• Payoff Requests. Consumers also complained of payoff requests which were either ignored or delayed, resulting in inaccurate payoff information.
We hope this signals a return of the Complaint Snapshots which, if presented even handedly, provide financial service providers with an excellent tool to identify and mitigate risks within their organizations.

Sixth Circuit Doubles Down Despite Impending U.S. Supreme Court Decision

By Caren Enloe and Anna Claire Turpin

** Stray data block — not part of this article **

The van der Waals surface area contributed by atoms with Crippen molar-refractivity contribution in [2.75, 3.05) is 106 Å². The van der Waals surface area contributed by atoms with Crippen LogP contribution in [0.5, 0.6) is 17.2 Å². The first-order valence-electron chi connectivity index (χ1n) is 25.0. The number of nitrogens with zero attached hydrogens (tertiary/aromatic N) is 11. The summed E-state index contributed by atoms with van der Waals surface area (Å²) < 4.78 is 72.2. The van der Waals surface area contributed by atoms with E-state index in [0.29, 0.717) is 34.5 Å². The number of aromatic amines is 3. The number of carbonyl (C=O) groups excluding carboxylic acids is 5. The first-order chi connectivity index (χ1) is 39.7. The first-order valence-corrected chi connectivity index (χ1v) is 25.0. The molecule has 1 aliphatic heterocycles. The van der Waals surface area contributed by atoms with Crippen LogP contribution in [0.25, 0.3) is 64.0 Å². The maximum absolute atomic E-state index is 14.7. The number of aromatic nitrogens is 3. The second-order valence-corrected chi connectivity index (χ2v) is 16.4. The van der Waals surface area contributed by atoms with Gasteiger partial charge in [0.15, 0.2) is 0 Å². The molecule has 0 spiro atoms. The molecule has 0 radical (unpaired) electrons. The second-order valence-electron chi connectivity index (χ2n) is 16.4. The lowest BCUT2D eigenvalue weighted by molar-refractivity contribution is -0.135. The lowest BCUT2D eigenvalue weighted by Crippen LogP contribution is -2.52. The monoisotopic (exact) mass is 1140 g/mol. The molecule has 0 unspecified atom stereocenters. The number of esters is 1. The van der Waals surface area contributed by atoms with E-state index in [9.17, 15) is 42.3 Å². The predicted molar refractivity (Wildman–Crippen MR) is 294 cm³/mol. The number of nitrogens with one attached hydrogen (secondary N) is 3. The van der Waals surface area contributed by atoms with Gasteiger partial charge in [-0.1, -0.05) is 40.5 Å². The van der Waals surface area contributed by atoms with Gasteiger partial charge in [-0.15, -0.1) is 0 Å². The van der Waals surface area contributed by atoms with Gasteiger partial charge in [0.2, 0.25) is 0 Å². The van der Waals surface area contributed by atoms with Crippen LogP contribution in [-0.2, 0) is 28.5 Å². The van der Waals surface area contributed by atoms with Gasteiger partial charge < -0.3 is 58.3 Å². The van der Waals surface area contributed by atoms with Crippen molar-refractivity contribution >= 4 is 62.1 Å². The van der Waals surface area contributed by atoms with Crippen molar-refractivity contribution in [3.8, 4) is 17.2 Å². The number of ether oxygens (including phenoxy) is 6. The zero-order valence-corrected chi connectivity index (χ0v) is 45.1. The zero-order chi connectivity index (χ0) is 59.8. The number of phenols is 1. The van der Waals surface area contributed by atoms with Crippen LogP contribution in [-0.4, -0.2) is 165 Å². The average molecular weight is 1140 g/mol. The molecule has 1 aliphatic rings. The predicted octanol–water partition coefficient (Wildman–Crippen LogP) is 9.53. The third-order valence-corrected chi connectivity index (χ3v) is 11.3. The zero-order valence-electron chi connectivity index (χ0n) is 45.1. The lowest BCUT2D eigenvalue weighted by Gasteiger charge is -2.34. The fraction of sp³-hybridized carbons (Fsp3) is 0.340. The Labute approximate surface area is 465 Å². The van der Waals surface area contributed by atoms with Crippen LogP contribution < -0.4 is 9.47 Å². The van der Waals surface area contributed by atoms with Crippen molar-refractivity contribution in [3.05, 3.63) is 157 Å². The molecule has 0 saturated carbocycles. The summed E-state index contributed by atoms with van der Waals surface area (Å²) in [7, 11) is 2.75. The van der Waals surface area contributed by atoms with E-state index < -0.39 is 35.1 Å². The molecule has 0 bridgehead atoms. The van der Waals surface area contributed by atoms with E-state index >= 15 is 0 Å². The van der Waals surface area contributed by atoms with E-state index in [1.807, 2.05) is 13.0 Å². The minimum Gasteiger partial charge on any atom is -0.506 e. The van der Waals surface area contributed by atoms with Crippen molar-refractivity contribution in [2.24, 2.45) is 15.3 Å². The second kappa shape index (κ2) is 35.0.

Just four days after the U.S. Supreme Court heard oral arguments in Obduskey v. McCarthy & Holthus LLP regarding whether non-judicial foreclosures qualify as debt collection under the FDCPA, the Sixth Circuit doubled down on its position that non-judicial foreclosures are debt collection.  Building on its 2013 decision in Glazer v. Chase Home Finance LLC., 704 F.3d 453 (6th Cir. 2013), which joined the Fourth and Fifth Circuits in holding that non-judicial foreclosures are “debt collection” under the FDCPA, the Sixth Circuit held on January 11 that a law firm has an affirmative duty to “stop the clock” on an initiated foreclosure once it receives a §1692g(b) dispute from the debtor.